I felt such a strong urge to get out of that situation that I eventually started applying to every job I could think of. In the end, I applied to more than 15 positions that ranged from classroom teaching to curriculum development.
I quickly found one that was suggested by three people whom I’d met through continuing-education courses and professional organizations. They were looking to fill a combined teaching and school-leadership position that would allow me to both teach and be responsible for the day-to-day operations of the school. Beyond that, it provided me with a $10,000 increase between salary and benefits for the school year. 
The position was listed separately from other districts in my region, and the hiring process was one of the most extensive I experienced as a teacher. I first met with the hiring director and then individually with the superintendent, administrator, and teachers whom I’d be working with. Each interview included a different set of questions, and each person focused on the aspects of the job that were important to them. 
I’d debated with myself how to approach the topic of my former boss — as calling your previous employer is common in education — and I decided to be honest: I immediately let the hiring director know that my previous administrator and I hadn’t seen eye to eye. I gave concrete examples of topics we’d disagreed on and stressed how this made me a better teacher and employee. The hiring manager seemed to appreciate my directness and honesty about the situation, and I think this is part of what landed me the position in the end.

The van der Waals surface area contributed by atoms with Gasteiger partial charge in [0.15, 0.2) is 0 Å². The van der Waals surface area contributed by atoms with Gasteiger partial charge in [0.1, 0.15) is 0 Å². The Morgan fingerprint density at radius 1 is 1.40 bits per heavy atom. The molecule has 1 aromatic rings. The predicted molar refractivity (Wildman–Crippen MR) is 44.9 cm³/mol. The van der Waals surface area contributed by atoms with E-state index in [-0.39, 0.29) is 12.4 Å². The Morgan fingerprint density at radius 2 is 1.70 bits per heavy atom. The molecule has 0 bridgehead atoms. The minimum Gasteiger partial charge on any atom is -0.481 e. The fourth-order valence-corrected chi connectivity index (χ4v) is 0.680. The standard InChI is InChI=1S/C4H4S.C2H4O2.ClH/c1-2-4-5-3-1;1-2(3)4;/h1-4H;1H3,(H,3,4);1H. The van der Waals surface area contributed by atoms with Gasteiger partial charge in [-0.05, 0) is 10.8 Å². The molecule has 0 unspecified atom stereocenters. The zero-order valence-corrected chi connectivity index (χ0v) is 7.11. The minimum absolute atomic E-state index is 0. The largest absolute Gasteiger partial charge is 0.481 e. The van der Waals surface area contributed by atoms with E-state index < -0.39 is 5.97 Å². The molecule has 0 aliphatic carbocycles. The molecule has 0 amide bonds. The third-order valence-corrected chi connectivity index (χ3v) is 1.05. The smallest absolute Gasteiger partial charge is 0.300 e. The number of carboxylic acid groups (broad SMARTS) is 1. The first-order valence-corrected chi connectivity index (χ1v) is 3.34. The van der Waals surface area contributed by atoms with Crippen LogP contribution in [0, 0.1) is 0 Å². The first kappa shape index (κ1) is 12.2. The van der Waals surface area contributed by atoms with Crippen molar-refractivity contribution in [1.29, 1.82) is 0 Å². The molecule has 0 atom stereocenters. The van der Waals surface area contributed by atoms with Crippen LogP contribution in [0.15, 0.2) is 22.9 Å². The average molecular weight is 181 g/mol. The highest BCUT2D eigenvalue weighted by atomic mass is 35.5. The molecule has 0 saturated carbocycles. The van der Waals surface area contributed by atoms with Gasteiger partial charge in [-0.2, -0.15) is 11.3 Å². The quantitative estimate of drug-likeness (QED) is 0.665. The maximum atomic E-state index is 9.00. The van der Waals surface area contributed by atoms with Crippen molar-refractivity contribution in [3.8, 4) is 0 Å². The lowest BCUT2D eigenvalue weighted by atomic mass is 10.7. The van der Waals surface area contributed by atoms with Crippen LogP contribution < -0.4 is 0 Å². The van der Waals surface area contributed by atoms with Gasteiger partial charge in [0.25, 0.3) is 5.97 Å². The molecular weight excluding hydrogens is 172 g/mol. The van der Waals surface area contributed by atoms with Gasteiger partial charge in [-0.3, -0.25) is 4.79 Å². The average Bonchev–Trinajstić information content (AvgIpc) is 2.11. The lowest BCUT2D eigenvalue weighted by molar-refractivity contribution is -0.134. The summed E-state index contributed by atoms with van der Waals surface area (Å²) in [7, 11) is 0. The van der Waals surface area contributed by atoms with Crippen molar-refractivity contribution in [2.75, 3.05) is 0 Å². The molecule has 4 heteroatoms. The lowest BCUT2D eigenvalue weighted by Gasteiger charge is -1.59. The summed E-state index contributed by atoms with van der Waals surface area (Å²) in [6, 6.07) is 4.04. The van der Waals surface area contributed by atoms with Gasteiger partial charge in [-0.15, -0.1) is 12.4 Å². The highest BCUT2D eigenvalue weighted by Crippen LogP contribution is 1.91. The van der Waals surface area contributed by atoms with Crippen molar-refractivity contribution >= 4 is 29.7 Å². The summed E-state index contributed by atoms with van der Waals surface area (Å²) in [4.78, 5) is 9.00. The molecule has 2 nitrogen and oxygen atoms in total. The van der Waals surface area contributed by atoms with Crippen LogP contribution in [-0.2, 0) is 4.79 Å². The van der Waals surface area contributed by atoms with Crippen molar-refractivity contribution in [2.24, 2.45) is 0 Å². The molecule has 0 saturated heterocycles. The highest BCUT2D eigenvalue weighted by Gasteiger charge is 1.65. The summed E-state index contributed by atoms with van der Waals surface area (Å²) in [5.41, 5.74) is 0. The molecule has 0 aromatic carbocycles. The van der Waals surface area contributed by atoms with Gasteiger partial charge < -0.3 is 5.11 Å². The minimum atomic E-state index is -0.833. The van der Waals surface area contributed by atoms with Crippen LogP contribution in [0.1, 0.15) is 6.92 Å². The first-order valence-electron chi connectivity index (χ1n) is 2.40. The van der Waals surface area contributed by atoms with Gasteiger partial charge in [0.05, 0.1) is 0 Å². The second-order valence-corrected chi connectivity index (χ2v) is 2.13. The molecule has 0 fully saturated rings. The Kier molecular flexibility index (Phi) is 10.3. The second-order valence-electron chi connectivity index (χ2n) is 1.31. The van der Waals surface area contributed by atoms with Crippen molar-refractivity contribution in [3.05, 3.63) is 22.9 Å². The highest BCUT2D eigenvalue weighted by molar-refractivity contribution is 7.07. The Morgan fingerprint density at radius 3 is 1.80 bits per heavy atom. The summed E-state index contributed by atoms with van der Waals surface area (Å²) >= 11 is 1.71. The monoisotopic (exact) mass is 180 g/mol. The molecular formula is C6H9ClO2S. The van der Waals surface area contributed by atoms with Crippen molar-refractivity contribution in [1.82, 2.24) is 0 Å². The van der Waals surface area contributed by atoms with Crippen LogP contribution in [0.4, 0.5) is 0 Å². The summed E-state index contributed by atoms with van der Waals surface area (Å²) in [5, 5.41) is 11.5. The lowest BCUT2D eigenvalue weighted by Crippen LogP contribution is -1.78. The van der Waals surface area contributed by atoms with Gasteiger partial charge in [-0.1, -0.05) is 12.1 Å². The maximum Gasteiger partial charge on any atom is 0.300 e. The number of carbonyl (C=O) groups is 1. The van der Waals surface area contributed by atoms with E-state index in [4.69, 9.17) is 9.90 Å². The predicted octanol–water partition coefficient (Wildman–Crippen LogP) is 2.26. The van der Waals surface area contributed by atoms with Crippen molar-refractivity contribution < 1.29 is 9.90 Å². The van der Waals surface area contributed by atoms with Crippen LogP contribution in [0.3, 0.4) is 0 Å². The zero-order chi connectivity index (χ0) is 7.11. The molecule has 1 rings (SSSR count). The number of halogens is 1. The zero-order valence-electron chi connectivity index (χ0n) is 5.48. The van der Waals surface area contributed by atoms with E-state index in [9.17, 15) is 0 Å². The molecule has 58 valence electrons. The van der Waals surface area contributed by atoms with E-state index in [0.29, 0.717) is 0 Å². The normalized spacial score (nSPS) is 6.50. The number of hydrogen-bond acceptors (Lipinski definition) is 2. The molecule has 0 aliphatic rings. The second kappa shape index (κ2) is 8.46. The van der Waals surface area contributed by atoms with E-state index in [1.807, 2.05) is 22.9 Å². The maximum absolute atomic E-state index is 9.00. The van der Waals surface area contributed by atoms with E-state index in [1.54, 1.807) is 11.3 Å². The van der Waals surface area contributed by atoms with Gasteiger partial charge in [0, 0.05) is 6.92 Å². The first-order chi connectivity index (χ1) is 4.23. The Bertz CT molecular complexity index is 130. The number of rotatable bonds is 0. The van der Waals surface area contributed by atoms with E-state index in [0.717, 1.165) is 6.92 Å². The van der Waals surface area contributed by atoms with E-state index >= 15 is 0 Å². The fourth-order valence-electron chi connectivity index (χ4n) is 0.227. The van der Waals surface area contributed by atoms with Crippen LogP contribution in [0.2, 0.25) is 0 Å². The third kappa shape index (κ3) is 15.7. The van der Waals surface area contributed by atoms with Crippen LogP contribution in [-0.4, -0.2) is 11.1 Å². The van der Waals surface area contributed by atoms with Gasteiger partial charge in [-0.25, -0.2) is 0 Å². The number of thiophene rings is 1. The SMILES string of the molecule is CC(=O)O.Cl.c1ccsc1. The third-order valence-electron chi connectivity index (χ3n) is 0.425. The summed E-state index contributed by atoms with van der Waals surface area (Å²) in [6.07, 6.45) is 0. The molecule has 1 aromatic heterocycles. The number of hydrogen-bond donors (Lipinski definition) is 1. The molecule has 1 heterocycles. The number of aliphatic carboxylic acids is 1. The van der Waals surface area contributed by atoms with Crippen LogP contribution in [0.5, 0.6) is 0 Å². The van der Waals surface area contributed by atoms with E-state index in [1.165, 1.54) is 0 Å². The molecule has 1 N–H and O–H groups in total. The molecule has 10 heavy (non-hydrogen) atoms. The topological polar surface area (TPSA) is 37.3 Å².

One thing the hiring manager did that the hiring manager at my previous employer didn’t was that she had me meet individually with the people I’d be working with to ensure we would work well together.
I also reminded myself that I was interviewing them as much as they were interviewing me, and I spent more time asking about aspects of the job that I hadn’t considered the last time, such as whether the other employees felt like they had enough work-life balance. This time, I read through the entire contract — something I didn’t think to do last time — and I asked questions about the parts that had become more important to me, such as what the payment would be for any extra duties that I took on. This allowed me to create a complete picture of what the position would look like and make an informed decision.
One of my favorite aspects of my new position is that I’m able to motivate the other teachers and staff members I work with. I work with students who are enthusiastic about learning and grateful for the opportunities I’ve brought them. I have bosses whom I feel comfortable talking to and a community of friends spread out across the district. I feel fulfilled in the work I’m doing, and I know that, finally, I’m in the right place.